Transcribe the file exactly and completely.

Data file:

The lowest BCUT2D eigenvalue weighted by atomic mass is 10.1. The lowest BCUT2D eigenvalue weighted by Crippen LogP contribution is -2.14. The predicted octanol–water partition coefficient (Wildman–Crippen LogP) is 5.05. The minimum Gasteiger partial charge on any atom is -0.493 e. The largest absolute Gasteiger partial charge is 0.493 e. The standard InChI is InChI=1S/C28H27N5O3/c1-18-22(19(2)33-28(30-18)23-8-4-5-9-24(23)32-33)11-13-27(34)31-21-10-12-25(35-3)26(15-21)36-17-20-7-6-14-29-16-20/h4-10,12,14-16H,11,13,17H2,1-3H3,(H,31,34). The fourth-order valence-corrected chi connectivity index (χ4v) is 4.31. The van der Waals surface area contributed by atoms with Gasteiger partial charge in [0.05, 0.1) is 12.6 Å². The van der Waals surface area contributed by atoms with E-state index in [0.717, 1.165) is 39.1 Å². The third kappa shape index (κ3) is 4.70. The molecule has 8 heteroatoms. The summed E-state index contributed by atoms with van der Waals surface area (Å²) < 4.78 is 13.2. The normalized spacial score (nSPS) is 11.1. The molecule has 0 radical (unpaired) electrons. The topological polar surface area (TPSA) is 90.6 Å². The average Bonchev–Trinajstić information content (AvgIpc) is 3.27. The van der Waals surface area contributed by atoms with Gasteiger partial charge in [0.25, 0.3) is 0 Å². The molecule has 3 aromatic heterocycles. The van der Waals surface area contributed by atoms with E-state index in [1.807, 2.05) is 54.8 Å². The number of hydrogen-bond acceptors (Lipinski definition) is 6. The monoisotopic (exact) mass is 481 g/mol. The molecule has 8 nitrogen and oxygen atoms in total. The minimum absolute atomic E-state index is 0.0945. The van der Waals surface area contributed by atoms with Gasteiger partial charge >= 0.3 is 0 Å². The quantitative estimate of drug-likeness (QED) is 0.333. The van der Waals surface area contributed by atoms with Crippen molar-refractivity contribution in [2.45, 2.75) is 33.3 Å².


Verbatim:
The lowest BCUT2D eigenvalue weighted by atomic mass is 10.1. The lowest BCUT2D eigenvalue weighted by Crippen LogP contribution is -2.14. The predicted octanol–water partition coefficient (Wildman–Crippen LogP) is 5.05. The minimum Gasteiger partial charge on any atom is -0.493 e. The largest absolute Gasteiger partial charge is 0.493 e. The standard InChI is InChI=1S/C28H27N5O3/c1-18-22(19(2)33-28(30-18)23-8-4-5-9-24(23)32-33)11-13-27(34)31-21-10-12-25(35-3)26(15-21)36-17-20-7-6-14-29-16-20/h4-10,12,14-16H,11,13,17H2,1-3H3,(H,31,34). The fourth-order valence-corrected chi connectivity index (χ4v) is 4.31. The van der Waals surface area contributed by atoms with Gasteiger partial charge in [0.05, 0.1) is 12.6 Å². The van der Waals surface area contributed by atoms with E-state index in [0.717, 1.165) is 39.1 Å². The third kappa shape index (κ3) is 4.70. The molecule has 8 heteroatoms. The summed E-state index contributed by atoms with van der Waals surface area (Å²) < 4.78 is 13.2. The normalized spacial score (nSPS) is 11.1. The molecule has 0 radical (unpaired) electrons. The topological polar surface area (TPSA) is 90.6 Å². The average Bonchev–Trinajstić information content (AvgIpc) is 3.27. The van der Waals surface area contributed by atoms with Gasteiger partial charge in [0.25, 0.3) is 0 Å². The molecule has 3 aromatic heterocycles. The van der Waals surface area contributed by atoms with E-state index in [1.807, 2.05) is 54.8 Å². The number of hydrogen-bond acceptors (Lipinski definition) is 6. The monoisotopic (exact) mass is 481 g/mol. The molecule has 8 nitrogen and oxygen atoms in total. The minimum absolute atomic E-state index is 0.0945. The van der Waals surface area contributed by atoms with Gasteiger partial charge >= 0.3 is 0 Å². The quantitative estimate of drug-likeness (QED) is 0.333. The van der Waals surface area contributed by atoms with Crippen molar-refractivity contribution in [2.45, 2.75) is 33.3 Å².